• Ratkellar May 4, 2012 03:34 am

    Great tutorial (and reminder). I perfer the first shot with the underexpposed rocks becauseit is more realistic; it captures the mood of the sun going down better. But, filtering can be useful!

  • Marcus Davis May 3, 2012 08:20 am

    Great picture. I have an ND filter as well that I like to use for flowing water. It is a 9 (Not sure of the technical description), but seeing your picture makes me want to get a darker one for longer exposures.

  • Chris Gin April 30, 2012 09:34 am

    Sam, if you're going to use the camera's metering system then you do it before putting the filter on, and then adjust it based on the strength of the filter. It's too dark with the filter on for the camera's light meter. But for the record, on my 40D I used Evaluative metering which is the default, but on my 7D I found it acted more like spot metering so I switched to Center Weighted.

  • Chris Gin April 30, 2012 09:31 am

    Dave, yes the same shot could be taken with a shutter speed of 0.6 without the filter, however Michael is correct in saying the main use of long exposures like this is to capture movement (typically water and/or clouds).

    You can see other shots of mine using this filter here:

  • Michael Delman April 30, 2012 07:38 am

    Dave Guy,

    Reread the third paragraph of the story regarding "misty" water. Chris did not explicitly say this but getting that effect is the motivation for using a long exposure. It's the only in-camera way you can get that effect. It has some effect on the sky as well, but only if the clouds are moving quickly.

    Adding my $0.02 on the subject of filters, agreed that it's nonsense for anyone to say you should not use them for sunsets! A reverse graduated ND filter (Google it) is a fantastic tool for sunsets when the horizon is flat, e.g. over the ocean.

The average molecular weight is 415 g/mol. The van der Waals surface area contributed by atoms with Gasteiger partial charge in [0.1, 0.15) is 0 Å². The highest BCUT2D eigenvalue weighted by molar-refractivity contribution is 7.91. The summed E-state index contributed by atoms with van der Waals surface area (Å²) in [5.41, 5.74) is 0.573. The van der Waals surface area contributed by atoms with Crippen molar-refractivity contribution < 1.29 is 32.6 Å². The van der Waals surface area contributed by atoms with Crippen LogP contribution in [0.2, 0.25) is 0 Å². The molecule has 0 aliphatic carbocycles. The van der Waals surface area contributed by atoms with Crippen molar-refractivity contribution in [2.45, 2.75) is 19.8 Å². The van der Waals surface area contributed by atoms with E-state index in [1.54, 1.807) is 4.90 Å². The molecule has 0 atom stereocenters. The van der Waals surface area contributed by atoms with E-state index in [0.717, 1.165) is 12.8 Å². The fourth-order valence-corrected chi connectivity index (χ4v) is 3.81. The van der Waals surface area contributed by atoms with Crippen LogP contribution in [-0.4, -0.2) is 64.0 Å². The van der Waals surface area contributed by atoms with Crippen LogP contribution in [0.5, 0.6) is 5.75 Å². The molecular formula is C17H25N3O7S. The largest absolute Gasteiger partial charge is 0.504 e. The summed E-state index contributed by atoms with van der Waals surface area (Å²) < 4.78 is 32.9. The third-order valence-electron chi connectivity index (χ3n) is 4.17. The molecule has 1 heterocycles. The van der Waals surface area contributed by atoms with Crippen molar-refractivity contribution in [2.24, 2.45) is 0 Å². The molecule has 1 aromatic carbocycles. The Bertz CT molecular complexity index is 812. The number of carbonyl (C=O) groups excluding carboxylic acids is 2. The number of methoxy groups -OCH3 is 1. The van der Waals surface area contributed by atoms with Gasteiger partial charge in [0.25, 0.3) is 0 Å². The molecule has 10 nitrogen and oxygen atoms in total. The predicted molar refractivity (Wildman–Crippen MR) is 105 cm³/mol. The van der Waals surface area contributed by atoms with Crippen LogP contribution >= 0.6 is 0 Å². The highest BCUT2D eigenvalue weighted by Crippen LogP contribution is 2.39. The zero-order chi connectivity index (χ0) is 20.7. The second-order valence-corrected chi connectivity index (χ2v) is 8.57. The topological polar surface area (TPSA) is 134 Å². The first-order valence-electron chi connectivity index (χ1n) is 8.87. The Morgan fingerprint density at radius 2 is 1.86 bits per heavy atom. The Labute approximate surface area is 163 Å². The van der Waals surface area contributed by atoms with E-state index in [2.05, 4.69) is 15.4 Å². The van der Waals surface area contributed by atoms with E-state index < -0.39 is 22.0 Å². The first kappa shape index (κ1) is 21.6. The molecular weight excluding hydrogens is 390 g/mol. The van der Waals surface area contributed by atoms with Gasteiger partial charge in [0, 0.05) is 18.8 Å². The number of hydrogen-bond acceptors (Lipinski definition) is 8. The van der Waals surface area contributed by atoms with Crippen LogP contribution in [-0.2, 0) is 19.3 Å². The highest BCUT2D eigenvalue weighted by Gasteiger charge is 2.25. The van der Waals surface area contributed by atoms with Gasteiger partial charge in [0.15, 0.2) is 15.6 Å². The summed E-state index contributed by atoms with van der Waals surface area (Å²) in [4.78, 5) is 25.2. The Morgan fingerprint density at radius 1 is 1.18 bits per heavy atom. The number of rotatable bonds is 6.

• Stephen April 29, 2012 09:58 am

    I just got a new B+w 10-stop ND Filter ,I love it.
    A little example.
    [eimg url='' title='I0000DYNJ.5tYtiQ']

  • mmx April 28, 2012 11:33 pm

    >> all the books I read tell me using filters at sunset is a no no

    There is only a no-no. Obeying the rules.

    The reason the books probably said so, is because you are shooting into the sun, which might cause flares, plus using a filter, which increases flares.

    So what ? Take the photo, and keep the result if you like it. Even with 7 stacked filters if it leads to developing an idea of yours - you can always press the trash button on the camera if the result is not up-to-par. Buying good filters also helps.

  • Dave Guy April 28, 2012 10:20 pm

    Sorry if I'm being dense, but wouldn't this be the same as just using no filter a 0.6 sec exposure?

  • Sam April 28, 2012 07:11 pm

    What metering mode do you generally use when taking filtered landscape shots like this?

  • Chris Gin April 28, 2012 05:16 pm

    Raymond, I'm not sure which books you've read but using filters at sunset is no different than any other time! Given that sunrise/sunset are a landscape photographer's favourite times of day and that these filters are used mostly by landscape photographers, the books must be saying something else...

  • Raymond Mcbride April 28, 2012 05:00 pm

    For some reason all the books I read tell me using filters at sunset is a no no why this is, can you tell me, I have the lee system and I've got the lee big stopper, now I'm going to try it out on a sunset, many thanks

  • Chris Gin April 28, 2012 01:00 pm

    Michael D, from memory you have to have Exposure Simulation ON for Live View to work with the 10-stop. And it only works up to a shutter speed of 30 seconds. I don't know why it doesn't work on my 40D, maybe just a limitation of LV on that early model.

  • Chris Gin April 28, 2012 11:55 am

    Ali, the polarizer may reduce some glare (such as the glare on the centre rock in the above images) but unless you were shooting 90 degrees to the sun it wouldn't make any difference to the colours. It would reduce the light by another 1.5 stops so you'd to take that into account too.